June 14, 2016
By Gretchen Nicholls, Twin Cities Local Initiatives Support Corporation (TC LISC)
The Big Picture Project (BPP), a public-private partnership established to ensure and strengthen affordable housing along the Green Line, has just released a progress report showing it’s already exceeded the half-way mark for its 10-year goals.
Since 2011, when the collaboration began:
- 3,573 units of affordable housing have been built or preserved—80% of Big Picture Project’s 10-year goal.
- 968 lower income families have benefited from resources that help them stay in their homes—61% of the 10-year goal.
- Of the 6,388 new housing units built along the Green Line, 1,269 (20%) are designated affordable.
- More than $4.2 billion has been invested in residential and commercial development (not including the new stadiums) along the existing Green Line—more than half-way to the projected goal of $7 billion worth of development over 30 years.
“Five years ago, we were uncertain that our collective resources could meet the Big Picture’s ‘stretch’ goal of creating and preserving 4,500 affordable housing units along the Green Line by 2020,” says St. Paul City Council and BPP Member Russ Stark. “But we were able to meet that goal—years ahead of schedule—by focusing attention and resources on the need for affordable housing as part of new development along the Central Corridor.”
To ensure people with low incomes benefit from access to light rail transportation by finding affordable housing nearby, the Big Picture Project originally set out three objectives along the Central Corridor:
- Invest in the production and preservation of long-term affordable housing
- Stabilize the neighborhood and invest in activities that help low-income people stay in their homes and benefit from the new transit opportunity
- Strengthen families’ stability and quality of life through coordinated investments in housing, transportation, and access to jobs and education.
“The Big Picture Project has benefited stakeholders along the Corridor precisely because it looked at the big picture,” says James Lehnhoff, vice president of housing development at Aeon and a BPP member. “The project recognized the vital interconnections between people, transit, employment, housing, and amenities. As an affordable housing developer and owner, we appreciate this incredible interconnectivity because it has the ability to provide new or expanded opportunities for our residents.”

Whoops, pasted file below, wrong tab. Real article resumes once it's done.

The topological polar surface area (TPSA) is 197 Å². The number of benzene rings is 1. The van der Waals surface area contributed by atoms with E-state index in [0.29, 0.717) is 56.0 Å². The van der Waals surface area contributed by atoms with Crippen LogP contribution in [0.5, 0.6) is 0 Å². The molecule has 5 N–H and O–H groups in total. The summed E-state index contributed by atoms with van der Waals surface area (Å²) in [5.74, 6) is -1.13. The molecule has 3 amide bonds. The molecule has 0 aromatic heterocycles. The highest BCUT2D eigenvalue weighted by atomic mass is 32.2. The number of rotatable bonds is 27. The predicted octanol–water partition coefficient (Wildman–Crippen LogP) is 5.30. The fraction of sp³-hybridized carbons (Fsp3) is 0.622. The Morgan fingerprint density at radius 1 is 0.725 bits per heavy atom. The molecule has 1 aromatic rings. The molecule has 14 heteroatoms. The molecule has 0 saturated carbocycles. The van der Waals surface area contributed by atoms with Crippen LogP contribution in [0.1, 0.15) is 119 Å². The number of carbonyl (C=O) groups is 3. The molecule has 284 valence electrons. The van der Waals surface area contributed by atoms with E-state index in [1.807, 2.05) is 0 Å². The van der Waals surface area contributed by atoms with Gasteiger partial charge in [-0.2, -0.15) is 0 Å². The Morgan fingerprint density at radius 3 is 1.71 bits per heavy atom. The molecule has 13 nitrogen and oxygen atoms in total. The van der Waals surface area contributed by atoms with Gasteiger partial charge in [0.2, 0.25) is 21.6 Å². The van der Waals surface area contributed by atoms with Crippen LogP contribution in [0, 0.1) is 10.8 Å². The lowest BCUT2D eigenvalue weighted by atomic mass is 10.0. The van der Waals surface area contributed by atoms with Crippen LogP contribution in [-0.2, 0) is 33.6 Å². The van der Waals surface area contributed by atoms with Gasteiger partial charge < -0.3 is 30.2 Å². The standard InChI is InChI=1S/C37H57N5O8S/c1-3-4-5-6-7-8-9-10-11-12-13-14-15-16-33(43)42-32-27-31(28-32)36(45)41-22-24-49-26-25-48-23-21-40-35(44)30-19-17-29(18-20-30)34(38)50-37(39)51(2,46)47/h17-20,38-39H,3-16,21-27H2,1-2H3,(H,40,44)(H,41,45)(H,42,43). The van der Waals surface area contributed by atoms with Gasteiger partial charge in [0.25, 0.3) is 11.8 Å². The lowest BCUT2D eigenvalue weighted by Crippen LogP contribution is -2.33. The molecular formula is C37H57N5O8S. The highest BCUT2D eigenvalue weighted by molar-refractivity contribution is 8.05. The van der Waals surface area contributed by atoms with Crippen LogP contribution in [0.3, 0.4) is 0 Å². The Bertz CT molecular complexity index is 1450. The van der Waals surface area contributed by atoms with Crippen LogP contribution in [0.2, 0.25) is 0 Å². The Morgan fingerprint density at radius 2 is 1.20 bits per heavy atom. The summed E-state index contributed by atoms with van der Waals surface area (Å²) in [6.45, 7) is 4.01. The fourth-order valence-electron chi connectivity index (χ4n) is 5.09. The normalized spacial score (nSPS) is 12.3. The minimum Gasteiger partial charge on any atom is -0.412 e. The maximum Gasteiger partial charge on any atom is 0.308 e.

While the Big Picture’s first five years have produced impressive results, the group’s work will continue with a focus on highlighting successful examples of mixed-income housing–such as 2700 University, a project by Indiana-based private developer Flaherty and Collins–and addressing challenges faced by low income renters who are having a harder time maintaining and finding quality affordable housing. Residents with no financial buffers to absorb housing cost increases are often the first to feel the pressures of displacement. As the market potential of the Central Corridor increases, the collaboration wants to ensure that the most vulnerable members of the community don’t get pushed aside. If they want to stay in their community, they have good options.
“This is the next phase of the Big Picture’s work,” says Gretchen Nicholls, program officer at Twin Cities LISC and the project’s coordinator. “We’ll keep up the pace of affordable housing solutions, and share what we’ve learned with other emerging transit corridors as the region-wide system is built out. We’re encouraged by the amazing progress we’ve made, and we’ll continue striving toward an equitable economy—one in which everyone can participate and prosper.”
Starting this July, the Big Picture Project will host a series of convenings focusing on promising solutions and innovative strategies to cultivate communities of opportunity along our regional transit corridors. More information is on the Twin Cities LISC website.
BIG PICTURE PROJECT 2016 ANNUAL REPORT (includes data and BPP membership list)